Anuradha Sengupta: To harness the power of mental models effectively, the middle path may be the best route to take. An eclectic approach that lets you retain old models while simultaneously sourcing news ones combined with seeing a new way of seeing may be the mantra for success. On Lessons in Excellence today we talk about how paradigm shifts needs to be a two way street.
Jerry Wind is here and with him the man who heads the second largest bank in India and has masterminded one of the biggest paradigm shifts in Indian banking, please welcome K.V. Kamath, MD & CEO of ICICI bank. Jerry, KV, thank you both for being here. Jerry I am going to start with you. This paradigm shift necessarily being a two way street, how often have you seen people seeing it as a one way street? What does experience suggest? Why do they do that? How frequently do they do that?
Jerry Wind: Very often and the reason for this very often is that it is very difficult to introduce change into an organization. And if you are a leader and you have a new vision of a model, a new approach, a new business paradigm that you want to introduce, you have to sell it through the organization. It is very easy than to come up with a radical new way and try to rally the troops around it. There is also some virtue in simplicity and coming up with a single simple idea it is easier to sell it and that is the reason we get it. It is also in society.
If you look at the dot com revolution, during the dot com revolution basically most of the proponent of the dot com were that people are going to shift completely to Internet buying. To use only the internet. The old way of doing things is going to be dead and they ignored completely the fact that some consumers actually enjoy shopping and it is not a either / or…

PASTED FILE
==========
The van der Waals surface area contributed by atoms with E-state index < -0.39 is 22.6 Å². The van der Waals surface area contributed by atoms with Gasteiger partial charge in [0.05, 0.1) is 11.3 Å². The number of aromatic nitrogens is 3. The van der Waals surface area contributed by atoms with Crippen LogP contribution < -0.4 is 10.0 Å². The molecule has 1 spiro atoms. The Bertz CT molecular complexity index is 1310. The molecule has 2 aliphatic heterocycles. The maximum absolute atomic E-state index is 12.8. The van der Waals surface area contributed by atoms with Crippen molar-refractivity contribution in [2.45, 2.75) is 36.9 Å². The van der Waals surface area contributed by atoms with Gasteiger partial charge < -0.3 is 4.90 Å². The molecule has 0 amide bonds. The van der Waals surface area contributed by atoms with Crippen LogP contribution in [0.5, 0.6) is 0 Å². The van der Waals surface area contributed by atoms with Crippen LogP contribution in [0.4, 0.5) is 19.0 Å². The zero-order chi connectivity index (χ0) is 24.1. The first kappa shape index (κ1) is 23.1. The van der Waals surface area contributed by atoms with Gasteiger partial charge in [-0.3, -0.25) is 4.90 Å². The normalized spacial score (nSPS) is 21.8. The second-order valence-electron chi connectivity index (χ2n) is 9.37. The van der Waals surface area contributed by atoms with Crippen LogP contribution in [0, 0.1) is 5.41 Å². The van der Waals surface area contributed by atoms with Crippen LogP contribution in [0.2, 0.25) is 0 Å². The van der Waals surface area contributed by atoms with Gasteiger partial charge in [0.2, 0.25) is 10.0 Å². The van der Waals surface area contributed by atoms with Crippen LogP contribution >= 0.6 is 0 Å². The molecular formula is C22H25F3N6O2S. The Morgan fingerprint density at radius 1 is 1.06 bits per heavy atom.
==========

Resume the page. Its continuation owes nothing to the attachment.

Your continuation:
Anuradha Sengupta: So it is not a common - it is a very very common mistake that occurs, that is made
Jerry Wind: Absolutely. Pushing the one model is the new truth, the only way -
Anuradha Sengupta: But fanatic zeal of the new convert
Jerry Wind: Correct.
Anuradha Sengupta: Ok, let me get you in here. The ICICI bank the second largest bank in the country today, you've seen a paradigm shift up close. You have actually orchestrated it, if I may use the word. Was it very difficult, while creating the new model of a private retail bank which is all about universal banking and a financial institution which had a 30 year old history, or more than 30 years.